GILLIAN GROUP SHUTS DOWN OPERATIONS
Byline: Rich Wilner and Arthur Friedman
NEW YORK — The end came quickly and quietly for the Gillian Group.
The well-known dress firm, caught in a cash crunch for months and liquidating its assets to pay off secured creditors, has ceased operations.
It has sold practically everything to the bare walls except for its trade name — and that is on the block as well and could be sold shortly.
The 23-year-old company, a staple in bridge dress departments at retailers across the country for years, was hurt recently by apparel’s poor performance at retail, stepped-up competition and tighter credit restrictions. Its volume had peaked at more than $100 million a few years ago, but slipped to about $80 million in 1994.
After unsuccessfully scouting possible Chapter 11 reorganization routes last month, the company
Sold off all of its inventory, valued at more than $9.5 million, last Friday to Jelina International, a jobber here.
Is peddling its Gillian trade name in the market.
Has been hit with an involuntary Chapter 7 petition in bankruptcy court, here, by three creditors owed about $335,000.
Has shut its headquarters at 498 Seventh Ave.
After determining earlier this month that a reorganization was out of the question, Jon Levy, president, decided to sell off the company’s remaining assets, including its entire inventory of mostly recent items, according to sources.
One source said Levy was trying to keep the liquidation quiet by keeping it out of the courts.
“Levy wanted to liquidate Gillian’s assets himself in order to pay off the company’s secured creditors,” the source added.
The firm’s inventory was purchased last week by Jelina International Ltd., 530 Seventh Ave., a jobber active in the high-volume upper end of the industry.
Sam Abraham, president, said the sale was “interesting” because Gillian demanded the entire inventory lot be out of the New Jersey warehouse by last Friday and insisted that they be wired the funds immediately.
“In fact, it could have been a sticky situation because they got our money before we took control of the merchandise,” Abraham said in a telephone interview Tuesday. “It turned out fine, however, because everyone at Gillian handled themselves great.”
Abraham said he was currently in talks with Levy concerning the purchase of the Gillian name. He said he has not made a decision on whether he will make an offer, but that there might be a problem overall with the sale of the Gillian mark.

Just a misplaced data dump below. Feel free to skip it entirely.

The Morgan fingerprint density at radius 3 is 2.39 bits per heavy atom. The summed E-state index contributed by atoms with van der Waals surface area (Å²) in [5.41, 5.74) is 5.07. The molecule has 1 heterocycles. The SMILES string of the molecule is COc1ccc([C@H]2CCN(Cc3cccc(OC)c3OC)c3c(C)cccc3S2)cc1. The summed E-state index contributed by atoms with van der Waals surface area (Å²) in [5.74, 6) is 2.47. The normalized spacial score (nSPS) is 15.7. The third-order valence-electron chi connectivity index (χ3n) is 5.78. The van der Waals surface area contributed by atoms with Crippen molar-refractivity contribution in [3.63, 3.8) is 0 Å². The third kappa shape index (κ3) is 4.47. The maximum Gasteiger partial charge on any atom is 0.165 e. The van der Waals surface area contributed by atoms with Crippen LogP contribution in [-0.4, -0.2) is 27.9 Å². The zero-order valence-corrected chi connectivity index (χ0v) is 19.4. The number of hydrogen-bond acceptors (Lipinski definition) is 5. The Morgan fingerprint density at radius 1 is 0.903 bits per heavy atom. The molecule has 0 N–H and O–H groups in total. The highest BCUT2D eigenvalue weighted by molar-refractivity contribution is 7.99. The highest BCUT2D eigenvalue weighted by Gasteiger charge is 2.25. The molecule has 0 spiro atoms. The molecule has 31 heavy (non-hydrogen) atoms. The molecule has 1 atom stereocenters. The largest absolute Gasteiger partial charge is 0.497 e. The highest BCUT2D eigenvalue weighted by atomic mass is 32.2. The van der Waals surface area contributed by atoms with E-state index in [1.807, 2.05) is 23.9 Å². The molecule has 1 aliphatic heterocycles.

“Both Levy and the bank approached me separately concerning buying the mark,” Abraham noted. “I think they both might feel that they own it.”
Abraham declined to identify the bank and Levy did not return calls seeking comment.
In bankruptcy court, three Chinatown-area sewing companies filed a joint Chapter 7 petition seeking to force Gillian into liquidation. They are Refine Fashions Inc., 54 Canal St., which is owed $185,000; B.A.W. Fashions, 132 Mulberry St., owed $89,000, and New Standard Factory Inc., 224 Centre St., owed $61,000.
David Schreier, counsel to the three companies, said he represented a total of 13 creditors of Gillian that are owed more than $750,000. He declined to elaborate.
Gillian’s showroom at 489 Seventh Ave. was closed Tuesday, and building security personnel said it had been closed for several weeks.
Last week, however, the phones were being answered, although Levy did not return calls. On Tuesday, calls to the showroom went unanswered. Kay Unger, Levy’s partner and designer of the collection, did not return a call made to her at the firm’s design studio at 230 West 38th St.
Seventh Avenue executives said the fall of Gillian symbolizes the problems of operating in today’s environment.
“The old axiom that on Seventh Avenue a couple of bad seasons can kill you no matter how successful you’ve been in the past seems to apply to Gillian,” said one dress executive, who did not want to be identified.
“It looks like the classic Seventh Avenue squeeze play,” said another dress manufacturer. “The overhead got out of hand, the margins shrunk from making too many deals with the stores, the inventory was not controlled and there was an enormous drop in volume due to a slowdown in the social occasion category. When all that happens and you do nothing to react to it, you go out of business.”
Another dress maker, speaking on condition of anonymity, said it is possible to have one unprofitable year after 20-plus years making money and be forced to close down.
“Gillian was mostly a social occasion department resource, and when that category fell off the past couple of years, they really got hurt,” the manufacturer said. “Women started buying social occasion dresses with day-into-evening looks in daytime departments, and that’s not where Gillian was placed. They were also hurt by being a bridge resource at a time where stores are switching a lot of their money into better and moderate resources.”
“The demands of today’s market are so great from stores, from banks, from factors, that’s it’s a difficult environment to do business,” said another dress executive, who requested anonymity. “You have to analyze every aspect of your business every day, even if you’ve been in business for 50 years.”
Ironically, several sources said despite the financial difficulties, the company had strong orders for spring, but just couldn’t get itself out of its bad cash-flow position.